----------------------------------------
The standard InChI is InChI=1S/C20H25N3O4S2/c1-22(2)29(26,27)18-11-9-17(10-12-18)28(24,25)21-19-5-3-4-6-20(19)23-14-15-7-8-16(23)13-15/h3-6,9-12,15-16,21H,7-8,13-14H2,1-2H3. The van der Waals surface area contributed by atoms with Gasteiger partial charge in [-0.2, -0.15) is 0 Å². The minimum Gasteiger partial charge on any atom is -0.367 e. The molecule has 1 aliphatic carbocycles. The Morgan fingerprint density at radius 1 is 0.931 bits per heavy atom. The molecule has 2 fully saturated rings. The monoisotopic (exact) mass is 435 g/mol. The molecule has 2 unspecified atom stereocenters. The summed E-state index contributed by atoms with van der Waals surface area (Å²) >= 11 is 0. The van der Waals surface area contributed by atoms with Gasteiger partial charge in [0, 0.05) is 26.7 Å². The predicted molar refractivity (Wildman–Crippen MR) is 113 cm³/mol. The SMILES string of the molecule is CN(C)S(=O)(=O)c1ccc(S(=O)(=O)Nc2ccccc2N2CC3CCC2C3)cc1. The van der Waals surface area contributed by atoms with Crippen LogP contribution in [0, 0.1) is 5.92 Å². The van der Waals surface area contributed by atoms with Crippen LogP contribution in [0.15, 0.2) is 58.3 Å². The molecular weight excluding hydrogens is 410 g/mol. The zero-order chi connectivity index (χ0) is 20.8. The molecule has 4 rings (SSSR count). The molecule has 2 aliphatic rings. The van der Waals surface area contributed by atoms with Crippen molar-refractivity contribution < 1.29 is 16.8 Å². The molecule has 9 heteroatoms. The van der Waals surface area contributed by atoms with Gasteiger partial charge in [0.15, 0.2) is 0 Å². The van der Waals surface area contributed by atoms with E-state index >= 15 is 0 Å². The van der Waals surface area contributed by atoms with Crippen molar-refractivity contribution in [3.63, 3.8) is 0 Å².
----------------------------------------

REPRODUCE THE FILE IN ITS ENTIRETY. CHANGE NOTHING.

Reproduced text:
The standard InChI is InChI=1S/C20H25N3O4S2/c1-22(2)29(26,27)18-11-9-17(10-12-18)28(24,25)21-19-5-3-4-6-20(19)23-14-15-7-8-16(23)13-15/h3-6,9-12,15-16,21H,7-8,13-14H2,1-2H3. The van der Waals surface area contributed by atoms with Gasteiger partial charge in [-0.2, -0.15) is 0 Å². The minimum Gasteiger partial charge on any atom is -0.367 e. The molecule has 1 aliphatic carbocycles. The Morgan fingerprint density at radius 1 is 0.931 bits per heavy atom. The molecule has 2 fully saturated rings. The monoisotopic (exact) mass is 435 g/mol. The molecule has 2 unspecified atom stereocenters. The summed E-state index contributed by atoms with van der Waals surface area (Å²) >= 11 is 0. The van der Waals surface area contributed by atoms with Gasteiger partial charge in [0, 0.05) is 26.7 Å². The predicted molar refractivity (Wildman–Crippen MR) is 113 cm³/mol. The SMILES string of the molecule is CN(C)S(=O)(=O)c1ccc(S(=O)(=O)Nc2ccccc2N2CC3CCC2C3)cc1. The van der Waals surface area contributed by atoms with Crippen LogP contribution in [0, 0.1) is 5.92 Å². The van der Waals surface area contributed by atoms with Crippen LogP contribution in [0.15, 0.2) is 58.3 Å². The molecular weight excluding hydrogens is 410 g/mol. The zero-order chi connectivity index (χ0) is 20.8. The molecule has 4 rings (SSSR count). The molecule has 2 aliphatic rings. The van der Waals surface area contributed by atoms with Crippen molar-refractivity contribution < 1.29 is 16.8 Å². The molecule has 9 heteroatoms. The van der Waals surface area contributed by atoms with Gasteiger partial charge in [0.15, 0.2) is 0 Å². The van der Waals surface area contributed by atoms with E-state index >= 15 is 0 Å². The van der Waals surface area contributed by atoms with Crippen molar-refractivity contribution in [3.63, 3.8) is 0 Å².